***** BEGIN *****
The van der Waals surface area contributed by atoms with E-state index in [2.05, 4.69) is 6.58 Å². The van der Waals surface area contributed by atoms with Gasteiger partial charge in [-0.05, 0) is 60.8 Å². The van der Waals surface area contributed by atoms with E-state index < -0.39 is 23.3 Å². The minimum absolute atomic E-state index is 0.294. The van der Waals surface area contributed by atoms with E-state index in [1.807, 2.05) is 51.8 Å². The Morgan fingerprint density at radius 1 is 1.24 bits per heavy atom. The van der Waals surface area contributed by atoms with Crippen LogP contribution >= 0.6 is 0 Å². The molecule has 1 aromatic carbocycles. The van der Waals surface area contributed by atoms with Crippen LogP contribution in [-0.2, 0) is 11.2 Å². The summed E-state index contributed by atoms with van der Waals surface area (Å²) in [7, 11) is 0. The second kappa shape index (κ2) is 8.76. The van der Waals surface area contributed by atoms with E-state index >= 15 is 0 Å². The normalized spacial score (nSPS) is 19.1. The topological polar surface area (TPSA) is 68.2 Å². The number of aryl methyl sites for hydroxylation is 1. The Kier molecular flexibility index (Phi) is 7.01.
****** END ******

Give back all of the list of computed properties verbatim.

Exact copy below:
The van der Waals surface area contributed by atoms with E-state index in [2.05, 4.69) is 6.58 Å². The van der Waals surface area contributed by atoms with Gasteiger partial charge in [-0.05, 0) is 60.8 Å². The van der Waals surface area contributed by atoms with E-state index < -0.39 is 23.3 Å². The minimum absolute atomic E-state index is 0.294. The van der Waals surface area contributed by atoms with E-state index in [1.807, 2.05) is 51.8 Å². The Morgan fingerprint density at radius 1 is 1.24 bits per heavy atom. The van der Waals surface area contributed by atoms with Crippen LogP contribution >= 0.6 is 0 Å². The molecule has 1 aromatic carbocycles. The van der Waals surface area contributed by atoms with Crippen LogP contribution in [-0.2, 0) is 11.2 Å². The summed E-state index contributed by atoms with van der Waals surface area (Å²) in [7, 11) is 0. The second kappa shape index (κ2) is 8.76. The van der Waals surface area contributed by atoms with E-state index >= 15 is 0 Å². The normalized spacial score (nSPS) is 19.1. The topological polar surface area (TPSA) is 68.2 Å². The number of aryl methyl sites for hydroxylation is 1. The Kier molecular flexibility index (Phi) is 7.01.